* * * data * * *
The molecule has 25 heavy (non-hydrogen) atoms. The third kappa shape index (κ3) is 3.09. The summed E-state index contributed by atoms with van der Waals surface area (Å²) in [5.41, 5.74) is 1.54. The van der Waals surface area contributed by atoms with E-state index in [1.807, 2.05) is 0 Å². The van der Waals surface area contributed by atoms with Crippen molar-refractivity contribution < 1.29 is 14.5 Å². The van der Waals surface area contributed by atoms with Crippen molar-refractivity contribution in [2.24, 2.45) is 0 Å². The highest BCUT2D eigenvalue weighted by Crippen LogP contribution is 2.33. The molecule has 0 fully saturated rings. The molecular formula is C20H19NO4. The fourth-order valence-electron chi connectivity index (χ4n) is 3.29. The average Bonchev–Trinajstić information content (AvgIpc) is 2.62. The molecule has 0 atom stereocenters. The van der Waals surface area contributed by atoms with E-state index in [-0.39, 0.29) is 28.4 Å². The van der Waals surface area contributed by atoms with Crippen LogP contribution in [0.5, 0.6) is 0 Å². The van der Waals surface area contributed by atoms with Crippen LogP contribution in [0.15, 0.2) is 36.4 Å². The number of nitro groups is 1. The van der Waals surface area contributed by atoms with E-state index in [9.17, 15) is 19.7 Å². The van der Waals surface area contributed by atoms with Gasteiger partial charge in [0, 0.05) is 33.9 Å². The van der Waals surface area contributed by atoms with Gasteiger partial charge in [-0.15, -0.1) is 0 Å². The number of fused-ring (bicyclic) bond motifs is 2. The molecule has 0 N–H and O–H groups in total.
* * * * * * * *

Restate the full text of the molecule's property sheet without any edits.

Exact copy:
The molecule has 25 heavy (non-hydrogen) atoms. The third kappa shape index (κ3) is 3.09. The summed E-state index contributed by atoms with van der Waals surface area (Å²) in [5.41, 5.74) is 1.54. The van der Waals surface area contributed by atoms with E-state index in [1.807, 2.05) is 0 Å². The van der Waals surface area contributed by atoms with Crippen molar-refractivity contribution < 1.29 is 14.5 Å². The van der Waals surface area contributed by atoms with Crippen molar-refractivity contribution in [2.24, 2.45) is 0 Å². The highest BCUT2D eigenvalue weighted by Crippen LogP contribution is 2.33. The molecule has 0 fully saturated rings. The molecular formula is C20H19NO4. The fourth-order valence-electron chi connectivity index (χ4n) is 3.29. The average Bonchev–Trinajstić information content (AvgIpc) is 2.62. The molecule has 0 atom stereocenters. The van der Waals surface area contributed by atoms with E-state index in [-0.39, 0.29) is 28.4 Å². The van der Waals surface area contributed by atoms with Crippen LogP contribution in [0.5, 0.6) is 0 Å². The van der Waals surface area contributed by atoms with Crippen LogP contribution in [0.15, 0.2) is 36.4 Å². The number of nitro groups is 1. The van der Waals surface area contributed by atoms with E-state index in [9.17, 15) is 19.7 Å². The van der Waals surface area contributed by atoms with Gasteiger partial charge in [0, 0.05) is 33.9 Å². The van der Waals surface area contributed by atoms with Gasteiger partial charge in [-0.15, -0.1) is 0 Å². The number of fused-ring (bicyclic) bond motifs is 2. The molecule has 0 N–H and O–H groups in total.